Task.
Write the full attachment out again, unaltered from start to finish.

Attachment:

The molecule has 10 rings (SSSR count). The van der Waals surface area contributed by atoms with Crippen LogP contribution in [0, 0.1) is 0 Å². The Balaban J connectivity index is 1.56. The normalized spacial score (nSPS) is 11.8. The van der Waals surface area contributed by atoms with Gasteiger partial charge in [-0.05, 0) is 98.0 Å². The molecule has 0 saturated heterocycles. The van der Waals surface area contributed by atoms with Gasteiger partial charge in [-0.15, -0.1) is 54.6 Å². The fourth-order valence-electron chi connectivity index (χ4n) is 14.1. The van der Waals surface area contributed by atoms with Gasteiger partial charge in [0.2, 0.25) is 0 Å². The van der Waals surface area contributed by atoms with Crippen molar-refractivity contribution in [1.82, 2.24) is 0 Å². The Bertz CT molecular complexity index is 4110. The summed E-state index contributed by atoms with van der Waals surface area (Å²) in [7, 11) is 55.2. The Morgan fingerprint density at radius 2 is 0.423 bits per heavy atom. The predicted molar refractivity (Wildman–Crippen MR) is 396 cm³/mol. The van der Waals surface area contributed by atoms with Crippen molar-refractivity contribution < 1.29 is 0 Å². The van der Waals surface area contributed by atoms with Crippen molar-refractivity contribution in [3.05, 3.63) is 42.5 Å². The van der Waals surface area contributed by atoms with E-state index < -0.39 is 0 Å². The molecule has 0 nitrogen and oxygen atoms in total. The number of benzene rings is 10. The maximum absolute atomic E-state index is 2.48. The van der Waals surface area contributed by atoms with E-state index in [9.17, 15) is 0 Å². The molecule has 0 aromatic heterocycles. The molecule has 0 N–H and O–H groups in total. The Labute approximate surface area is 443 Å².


The molecule has 10 rings (SSSR count). The van der Waals surface area contributed by atoms with Crippen LogP contribution in [0, 0.1) is 0 Å². The Balaban J connectivity index is 1.56. The normalized spacial score (nSPS) is 11.8. The van der Waals surface area contributed by atoms with Gasteiger partial charge in [-0.05, 0) is 98.0 Å². The molecule has 0 saturated heterocycles. The van der Waals surface area contributed by atoms with Gasteiger partial charge in [-0.15, -0.1) is 54.6 Å². The fourth-order valence-electron chi connectivity index (χ4n) is 14.1. The van der Waals surface area contributed by atoms with Gasteiger partial charge in [0.2, 0.25) is 0 Å². The van der Waals surface area contributed by atoms with Crippen molar-refractivity contribution in [1.82, 2.24) is 0 Å². The Bertz CT molecular complexity index is 4110. The summed E-state index contributed by atoms with van der Waals surface area (Å²) in [7, 11) is 55.2. The Morgan fingerprint density at radius 2 is 0.423 bits per heavy atom. The predicted molar refractivity (Wildman–Crippen MR) is 396 cm³/mol. The van der Waals surface area contributed by atoms with Crippen molar-refractivity contribution < 1.29 is 0 Å². The van der Waals surface area contributed by atoms with Crippen molar-refractivity contribution in [3.05, 3.63) is 42.5 Å². The van der Waals surface area contributed by atoms with E-state index < -0.39 is 0 Å². The molecule has 0 nitrogen and oxygen atoms in total. The number of benzene rings is 10. The maximum absolute atomic E-state index is 2.48. The van der Waals surface area contributed by atoms with E-state index in [9.17, 15) is 0 Å². The molecule has 0 aromatic heterocycles. The molecule has 0 N–H and O–H groups in total. The Labute approximate surface area is 443 Å².